The answer is found in stewardship– the wise use of one’s time, energy, fiscal and other resources.
Are you wisely using the space in which you live? Which room or rooms do you live in the most? What happens to the others? Are you bothered by all the space within your dwelling that is least occupied?
“Tiny” is the efficient use of space. Admittedly, there is much less space to “expand” one’s life—one’s possessions and one’s decorative sense are two examples. Where do we really live, though—in our dwellings or in our hearts and relationship space?
But “tiny” also means less money expended to maintain a larger space that has become for many of us an idol. In 1963, my parents took on a 25-year mortgage on a new, two-story house with four bedrooms that cost $17,500. That same home today can sell for close to $300,000.
How scales of economy have changed! “Tiny” addresses the buying power of present dollars as much as it reflects the desire not to buy into the myth that bigger is better.
Bigger is not necessarily better. For most of us fascinated by tiny living, the exploration of all things tiny imparts hope.
Stuff, we love having stuff, our culture tells us we need stuff, we need more of it and the stuff we already have isn’t good enough. When it comes to downsizing you probably are thinking of materials things, they clutter our homes and they often end up in the trash or donated to goodwill. But when I say downsizing I am talking not just materials things, but non-tangibles too! Whether they occupy a physical space or weigh on our minds, there is a balance we must reach with stuff.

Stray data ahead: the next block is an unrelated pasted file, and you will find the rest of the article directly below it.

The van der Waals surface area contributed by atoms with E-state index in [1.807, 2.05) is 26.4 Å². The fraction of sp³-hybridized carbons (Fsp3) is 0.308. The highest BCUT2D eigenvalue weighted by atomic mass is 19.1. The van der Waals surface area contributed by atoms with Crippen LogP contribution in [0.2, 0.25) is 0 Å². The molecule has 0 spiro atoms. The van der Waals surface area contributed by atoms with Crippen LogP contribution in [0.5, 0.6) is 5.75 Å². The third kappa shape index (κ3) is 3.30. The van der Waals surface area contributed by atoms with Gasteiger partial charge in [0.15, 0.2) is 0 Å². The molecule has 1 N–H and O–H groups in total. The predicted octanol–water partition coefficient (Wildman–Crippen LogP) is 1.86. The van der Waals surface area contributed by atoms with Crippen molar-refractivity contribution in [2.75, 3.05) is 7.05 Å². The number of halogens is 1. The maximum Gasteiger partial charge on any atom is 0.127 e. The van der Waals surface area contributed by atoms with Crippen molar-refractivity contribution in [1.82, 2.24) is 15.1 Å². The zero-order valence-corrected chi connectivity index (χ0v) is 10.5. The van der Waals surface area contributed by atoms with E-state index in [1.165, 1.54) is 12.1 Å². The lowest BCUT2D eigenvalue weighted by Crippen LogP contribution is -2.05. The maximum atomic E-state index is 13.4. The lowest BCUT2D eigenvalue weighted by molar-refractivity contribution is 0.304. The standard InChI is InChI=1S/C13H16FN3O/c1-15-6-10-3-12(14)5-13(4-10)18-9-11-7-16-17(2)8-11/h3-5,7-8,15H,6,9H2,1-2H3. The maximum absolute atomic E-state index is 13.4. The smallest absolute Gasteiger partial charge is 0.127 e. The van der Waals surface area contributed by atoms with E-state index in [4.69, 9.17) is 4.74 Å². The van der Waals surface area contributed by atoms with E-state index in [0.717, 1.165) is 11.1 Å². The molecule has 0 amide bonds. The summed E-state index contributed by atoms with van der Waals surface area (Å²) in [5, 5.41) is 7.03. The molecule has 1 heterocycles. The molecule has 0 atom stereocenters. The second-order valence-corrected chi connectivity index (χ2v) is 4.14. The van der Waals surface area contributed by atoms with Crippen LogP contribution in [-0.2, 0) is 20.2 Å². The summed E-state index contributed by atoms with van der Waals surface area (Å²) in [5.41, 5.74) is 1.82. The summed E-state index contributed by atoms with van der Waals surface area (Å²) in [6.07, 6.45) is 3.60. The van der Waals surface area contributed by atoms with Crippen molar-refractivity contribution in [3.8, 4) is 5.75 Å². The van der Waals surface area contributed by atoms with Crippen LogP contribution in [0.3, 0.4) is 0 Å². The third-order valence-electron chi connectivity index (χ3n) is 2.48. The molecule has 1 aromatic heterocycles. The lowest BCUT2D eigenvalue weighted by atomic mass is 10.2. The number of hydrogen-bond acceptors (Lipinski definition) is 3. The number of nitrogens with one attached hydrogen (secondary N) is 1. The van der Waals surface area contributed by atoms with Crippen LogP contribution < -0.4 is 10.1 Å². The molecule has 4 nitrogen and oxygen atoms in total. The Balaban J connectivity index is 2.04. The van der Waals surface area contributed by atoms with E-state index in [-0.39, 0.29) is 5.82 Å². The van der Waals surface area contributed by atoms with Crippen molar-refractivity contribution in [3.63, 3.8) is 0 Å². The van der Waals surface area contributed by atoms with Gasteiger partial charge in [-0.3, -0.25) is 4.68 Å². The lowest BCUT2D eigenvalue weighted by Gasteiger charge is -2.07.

What are non-tangible things? They can be things that are on our mind, that distract us. They are goals and activities we want to do, but have yet to complete. They are things that get in the way of us being the best we can be.
Some things are necessary, while others make life just a little bit easier, and then there are those things we just “need” for one reason of another. So here are some quick tips that I have used in my life to really reduce the amount of stuff.
I decided to split this up over a few days because it’s so big and so you can take time to digest each one on its own. Please feel free to share your thoughts!
This is a really useful tool that I use allot and with great success. Find a box, any box, size appropriate for your stuff of a certain area. The important thing to remember is to tackle one defined area at a time, usually you can define an area by its function. Your desk is a great place to start (then later move on to your clothes, then the kitchen, etc.). Take everything and I mean everything! Out of and off of your desk (with the exception of your computer and desk lamp) and put it into the box. No cheating now, just do it, I want every drawer empty, the desktop clear and the floor clear too if you have stuff piled up.
Bigger is not necessarily better. Bigger can certainly be beautiful! And there is nothing inherently wrong in bigger. But bigger can be quite costly in both the short and long term and can bring with it many headaches.
It’s important to be compassionate: many of us could not but help buy into the belief that as we grew up that we, too, could purchase the type of homes our parents did– homes just as “spacious” and stately– even if we were raised in a row home or semi-detached dwelling.